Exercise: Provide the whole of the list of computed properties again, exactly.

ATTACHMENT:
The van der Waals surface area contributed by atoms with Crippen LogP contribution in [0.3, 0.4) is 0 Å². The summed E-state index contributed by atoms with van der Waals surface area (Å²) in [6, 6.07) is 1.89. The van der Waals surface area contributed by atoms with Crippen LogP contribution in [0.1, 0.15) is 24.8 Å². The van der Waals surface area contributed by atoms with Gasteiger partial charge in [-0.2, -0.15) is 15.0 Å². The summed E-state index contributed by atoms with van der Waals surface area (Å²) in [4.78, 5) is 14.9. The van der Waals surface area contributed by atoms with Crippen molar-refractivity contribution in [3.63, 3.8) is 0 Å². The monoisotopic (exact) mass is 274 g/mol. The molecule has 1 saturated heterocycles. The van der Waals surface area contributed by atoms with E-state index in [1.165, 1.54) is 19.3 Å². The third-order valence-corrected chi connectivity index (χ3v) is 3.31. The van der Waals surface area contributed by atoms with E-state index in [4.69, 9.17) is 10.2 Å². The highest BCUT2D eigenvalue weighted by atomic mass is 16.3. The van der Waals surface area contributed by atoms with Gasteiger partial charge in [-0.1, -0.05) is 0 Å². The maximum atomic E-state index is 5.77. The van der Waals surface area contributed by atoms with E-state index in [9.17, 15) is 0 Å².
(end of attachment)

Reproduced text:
The van der Waals surface area contributed by atoms with Crippen LogP contribution in [0.3, 0.4) is 0 Å². The summed E-state index contributed by atoms with van der Waals surface area (Å²) in [6, 6.07) is 1.89. The van der Waals surface area contributed by atoms with Crippen LogP contribution in [0.1, 0.15) is 24.8 Å². The van der Waals surface area contributed by atoms with Gasteiger partial charge in [-0.2, -0.15) is 15.0 Å². The summed E-state index contributed by atoms with van der Waals surface area (Å²) in [4.78, 5) is 14.9. The van der Waals surface area contributed by atoms with Crippen molar-refractivity contribution in [3.63, 3.8) is 0 Å². The monoisotopic (exact) mass is 274 g/mol. The molecule has 1 saturated heterocycles. The van der Waals surface area contributed by atoms with E-state index in [1.165, 1.54) is 19.3 Å². The third-order valence-corrected chi connectivity index (χ3v) is 3.31. The van der Waals surface area contributed by atoms with E-state index in [4.69, 9.17) is 10.2 Å². The highest BCUT2D eigenvalue weighted by atomic mass is 16.3. The van der Waals surface area contributed by atoms with Gasteiger partial charge in [-0.1, -0.05) is 0 Å². The maximum atomic E-state index is 5.77. The van der Waals surface area contributed by atoms with E-state index in [9.17, 15) is 0 Å².